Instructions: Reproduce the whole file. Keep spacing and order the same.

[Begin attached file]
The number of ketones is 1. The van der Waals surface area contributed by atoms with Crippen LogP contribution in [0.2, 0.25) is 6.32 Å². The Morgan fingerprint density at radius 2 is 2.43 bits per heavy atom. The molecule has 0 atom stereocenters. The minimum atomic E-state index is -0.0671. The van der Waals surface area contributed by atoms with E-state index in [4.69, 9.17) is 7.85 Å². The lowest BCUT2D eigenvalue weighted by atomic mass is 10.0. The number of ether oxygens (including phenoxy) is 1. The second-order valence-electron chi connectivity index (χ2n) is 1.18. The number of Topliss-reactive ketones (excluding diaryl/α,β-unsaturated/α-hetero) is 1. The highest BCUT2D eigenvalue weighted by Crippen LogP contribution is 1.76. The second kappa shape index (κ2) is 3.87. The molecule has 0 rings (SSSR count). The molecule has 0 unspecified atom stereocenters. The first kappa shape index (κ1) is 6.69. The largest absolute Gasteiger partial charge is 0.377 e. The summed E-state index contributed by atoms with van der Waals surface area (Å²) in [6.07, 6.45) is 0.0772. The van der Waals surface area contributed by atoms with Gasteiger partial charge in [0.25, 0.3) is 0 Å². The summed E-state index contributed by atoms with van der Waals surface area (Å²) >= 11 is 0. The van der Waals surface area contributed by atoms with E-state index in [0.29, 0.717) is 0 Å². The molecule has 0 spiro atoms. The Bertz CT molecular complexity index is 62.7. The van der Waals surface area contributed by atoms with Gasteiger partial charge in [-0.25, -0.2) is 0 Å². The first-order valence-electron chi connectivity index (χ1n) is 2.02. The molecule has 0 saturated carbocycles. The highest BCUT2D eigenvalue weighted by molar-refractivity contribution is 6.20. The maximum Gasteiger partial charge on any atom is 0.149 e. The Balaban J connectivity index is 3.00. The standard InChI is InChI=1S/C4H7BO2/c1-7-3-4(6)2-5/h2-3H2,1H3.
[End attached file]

The number of ketones is 1. The van der Waals surface area contributed by atoms with Crippen LogP contribution in [0.2, 0.25) is 6.32 Å². The Morgan fingerprint density at radius 2 is 2.43 bits per heavy atom. The molecule has 0 atom stereocenters. The minimum atomic E-state index is -0.0671. The van der Waals surface area contributed by atoms with E-state index in [4.69, 9.17) is 7.85 Å². The lowest BCUT2D eigenvalue weighted by atomic mass is 10.0. The number of ether oxygens (including phenoxy) is 1. The second-order valence-electron chi connectivity index (χ2n) is 1.18. The number of Topliss-reactive ketones (excluding diaryl/α,β-unsaturated/α-hetero) is 1. The highest BCUT2D eigenvalue weighted by Crippen LogP contribution is 1.76. The second kappa shape index (κ2) is 3.87. The molecule has 0 rings (SSSR count). The molecule has 0 unspecified atom stereocenters. The first kappa shape index (κ1) is 6.69. The largest absolute Gasteiger partial charge is 0.377 e. The summed E-state index contributed by atoms with van der Waals surface area (Å²) in [6.07, 6.45) is 0.0772. The van der Waals surface area contributed by atoms with Gasteiger partial charge in [0.25, 0.3) is 0 Å². The summed E-state index contributed by atoms with van der Waals surface area (Å²) >= 11 is 0. The van der Waals surface area contributed by atoms with E-state index in [0.29, 0.717) is 0 Å². The molecule has 0 spiro atoms. The Bertz CT molecular complexity index is 62.7. The van der Waals surface area contributed by atoms with Gasteiger partial charge in [-0.25, -0.2) is 0 Å². The first-order valence-electron chi connectivity index (χ1n) is 2.02. The molecule has 0 saturated carbocycles. The highest BCUT2D eigenvalue weighted by molar-refractivity contribution is 6.20. The maximum Gasteiger partial charge on any atom is 0.149 e. The Balaban J connectivity index is 3.00. The standard InChI is InChI=1S/C4H7BO2/c1-7-3-4(6)2-5/h2-3H2,1H3.